Smart phone power play

What you can do to increase the time between charges for your smart phone's battery.

For many government workers, the BlackBerry smart phone amounts to a personal continuity-of-operations plan. The handheld personal digital assistant has seemingly become standard issue in and around the halls of power in Washington.

Users rely on a variety of smart phones'whether it's the BlackBerry, Apple Inc.'s iPhone, Palm's Treo, or any number of other devices'for e-mail, surfing the Web, editing documents, accessing corporate networks, text messaging, enjoying music and video, playing games, managing our personal information and much more.

But those applications take a heavy toll on the devices' power supply, and although smart phone capabilities continue to evolve, the battery technology has not kept pace.

Computerworld offers 20 tips on what you can do to extend your device's battery life. Among them:
  • Find ' and use ' your phone's energy-saving settings. A little time exploring your smart phone's interface will reveal where to go to change settings to preserve battery life.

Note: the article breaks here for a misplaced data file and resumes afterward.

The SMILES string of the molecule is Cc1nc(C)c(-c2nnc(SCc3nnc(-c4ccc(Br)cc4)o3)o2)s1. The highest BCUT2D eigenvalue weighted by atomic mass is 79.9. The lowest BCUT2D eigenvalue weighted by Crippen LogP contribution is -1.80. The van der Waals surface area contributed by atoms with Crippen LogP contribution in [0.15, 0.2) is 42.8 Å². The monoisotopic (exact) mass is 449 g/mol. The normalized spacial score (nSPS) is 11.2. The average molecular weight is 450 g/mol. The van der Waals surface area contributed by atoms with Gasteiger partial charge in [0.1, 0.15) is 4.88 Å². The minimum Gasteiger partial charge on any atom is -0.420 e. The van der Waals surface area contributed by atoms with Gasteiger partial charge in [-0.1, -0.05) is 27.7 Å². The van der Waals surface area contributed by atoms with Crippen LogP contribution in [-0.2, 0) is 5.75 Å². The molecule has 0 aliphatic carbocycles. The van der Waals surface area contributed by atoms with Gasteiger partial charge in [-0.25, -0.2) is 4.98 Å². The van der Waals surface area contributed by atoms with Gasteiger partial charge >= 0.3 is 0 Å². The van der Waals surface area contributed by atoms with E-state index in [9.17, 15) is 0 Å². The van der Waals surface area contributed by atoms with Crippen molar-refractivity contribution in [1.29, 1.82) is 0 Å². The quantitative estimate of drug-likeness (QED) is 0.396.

• Find online tips for your specific phone. For instance, Apple has a page dedicated to preserving battery life on its new iPhone 3G. In addition, there are nonvendor sites with useful battery tips.
  • Talk, don't e-mail. Cellular data connections use between two and four times as much battery power as voice connections.
  • Update your operating system. Vendors tend to improve power consumption from version to version, so update when you can.

To read the rest of the Computerworld tips, click here.

About the Author

Jonathan Byus is the online managing editor for Government Computer News.


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